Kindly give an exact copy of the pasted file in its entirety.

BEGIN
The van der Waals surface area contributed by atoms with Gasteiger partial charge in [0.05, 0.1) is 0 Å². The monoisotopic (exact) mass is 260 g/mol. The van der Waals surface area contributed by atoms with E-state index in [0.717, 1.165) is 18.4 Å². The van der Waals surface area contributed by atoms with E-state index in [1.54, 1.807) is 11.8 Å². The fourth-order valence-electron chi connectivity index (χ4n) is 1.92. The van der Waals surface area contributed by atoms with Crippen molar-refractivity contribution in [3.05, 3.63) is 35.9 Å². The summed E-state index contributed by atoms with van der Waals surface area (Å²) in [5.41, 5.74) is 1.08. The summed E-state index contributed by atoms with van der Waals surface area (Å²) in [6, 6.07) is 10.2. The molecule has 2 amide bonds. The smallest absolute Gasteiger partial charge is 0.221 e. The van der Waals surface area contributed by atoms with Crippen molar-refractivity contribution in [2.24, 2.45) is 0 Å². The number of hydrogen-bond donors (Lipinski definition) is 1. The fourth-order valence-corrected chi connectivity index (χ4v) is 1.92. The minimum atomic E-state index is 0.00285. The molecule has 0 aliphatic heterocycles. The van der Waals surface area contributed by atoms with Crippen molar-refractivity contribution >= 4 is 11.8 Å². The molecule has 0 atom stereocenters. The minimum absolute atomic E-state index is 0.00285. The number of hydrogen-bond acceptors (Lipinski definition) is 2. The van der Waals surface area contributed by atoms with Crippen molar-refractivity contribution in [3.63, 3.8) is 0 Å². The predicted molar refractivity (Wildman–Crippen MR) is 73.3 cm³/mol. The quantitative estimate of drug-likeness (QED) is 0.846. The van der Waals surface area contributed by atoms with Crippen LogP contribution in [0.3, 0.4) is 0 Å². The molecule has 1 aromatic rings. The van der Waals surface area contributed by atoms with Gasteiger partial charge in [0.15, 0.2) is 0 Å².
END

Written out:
The van der Waals surface area contributed by atoms with Gasteiger partial charge in [0.05, 0.1) is 0 Å². The monoisotopic (exact) mass is 260 g/mol. The van der Waals surface area contributed by atoms with E-state index in [0.717, 1.165) is 18.4 Å². The van der Waals surface area contributed by atoms with E-state index in [1.54, 1.807) is 11.8 Å². The fourth-order valence-electron chi connectivity index (χ4n) is 1.92. The van der Waals surface area contributed by atoms with Crippen molar-refractivity contribution in [3.05, 3.63) is 35.9 Å². The summed E-state index contributed by atoms with van der Waals surface area (Å²) in [5.41, 5.74) is 1.08. The summed E-state index contributed by atoms with van der Waals surface area (Å²) in [6, 6.07) is 10.2. The molecule has 2 amide bonds. The smallest absolute Gasteiger partial charge is 0.221 e. The van der Waals surface area contributed by atoms with Crippen molar-refractivity contribution in [2.24, 2.45) is 0 Å². The number of hydrogen-bond donors (Lipinski definition) is 1. The fourth-order valence-corrected chi connectivity index (χ4v) is 1.92. The minimum atomic E-state index is 0.00285. The molecule has 0 aliphatic heterocycles. The van der Waals surface area contributed by atoms with Crippen molar-refractivity contribution >= 4 is 11.8 Å². The molecule has 0 atom stereocenters. The minimum absolute atomic E-state index is 0.00285. The number of hydrogen-bond acceptors (Lipinski definition) is 2. The van der Waals surface area contributed by atoms with Crippen molar-refractivity contribution in [3.63, 3.8) is 0 Å². The predicted molar refractivity (Wildman–Crippen MR) is 73.3 cm³/mol. The quantitative estimate of drug-likeness (QED) is 0.846. The van der Waals surface area contributed by atoms with Crippen LogP contribution in [0.3, 0.4) is 0 Å². The molecule has 1 aromatic rings. The van der Waals surface area contributed by atoms with Gasteiger partial charge in [0.15, 0.2) is 0 Å².